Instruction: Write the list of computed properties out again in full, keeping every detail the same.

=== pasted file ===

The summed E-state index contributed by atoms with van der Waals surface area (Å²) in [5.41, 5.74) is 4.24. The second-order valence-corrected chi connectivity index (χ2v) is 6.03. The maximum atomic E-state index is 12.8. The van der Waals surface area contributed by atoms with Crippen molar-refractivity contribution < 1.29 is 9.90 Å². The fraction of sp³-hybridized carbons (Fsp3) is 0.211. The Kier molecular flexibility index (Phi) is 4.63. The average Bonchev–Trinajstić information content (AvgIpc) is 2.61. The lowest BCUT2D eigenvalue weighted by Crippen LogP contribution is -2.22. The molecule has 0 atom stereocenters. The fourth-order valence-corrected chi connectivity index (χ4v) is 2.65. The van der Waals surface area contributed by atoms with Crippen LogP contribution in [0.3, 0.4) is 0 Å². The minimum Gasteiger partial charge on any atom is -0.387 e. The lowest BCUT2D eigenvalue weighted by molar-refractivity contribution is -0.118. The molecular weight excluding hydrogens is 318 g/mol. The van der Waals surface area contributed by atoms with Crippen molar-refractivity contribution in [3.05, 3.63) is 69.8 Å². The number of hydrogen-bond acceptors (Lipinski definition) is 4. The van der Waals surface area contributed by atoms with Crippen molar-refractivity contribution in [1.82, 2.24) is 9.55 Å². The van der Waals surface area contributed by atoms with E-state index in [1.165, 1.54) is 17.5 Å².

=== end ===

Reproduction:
The summed E-state index contributed by atoms with van der Waals surface area (Å²) in [5.41, 5.74) is 4.24. The second-order valence-corrected chi connectivity index (χ2v) is 6.03. The maximum atomic E-state index is 12.8. The van der Waals surface area contributed by atoms with Crippen molar-refractivity contribution < 1.29 is 9.90 Å². The fraction of sp³-hybridized carbons (Fsp3) is 0.211. The Kier molecular flexibility index (Phi) is 4.63. The average Bonchev–Trinajstić information content (AvgIpc) is 2.61. The lowest BCUT2D eigenvalue weighted by Crippen LogP contribution is -2.22. The molecule has 0 atom stereocenters. The fourth-order valence-corrected chi connectivity index (χ4v) is 2.65. The van der Waals surface area contributed by atoms with Crippen LogP contribution in [0.3, 0.4) is 0 Å². The minimum Gasteiger partial charge on any atom is -0.387 e. The lowest BCUT2D eigenvalue weighted by molar-refractivity contribution is -0.118. The molecular weight excluding hydrogens is 318 g/mol. The van der Waals surface area contributed by atoms with Crippen molar-refractivity contribution in [3.05, 3.63) is 69.8 Å². The number of hydrogen-bond acceptors (Lipinski definition) is 4. The van der Waals surface area contributed by atoms with Crippen molar-refractivity contribution in [1.82, 2.24) is 9.55 Å². The van der Waals surface area contributed by atoms with E-state index in [1.165, 1.54) is 17.5 Å².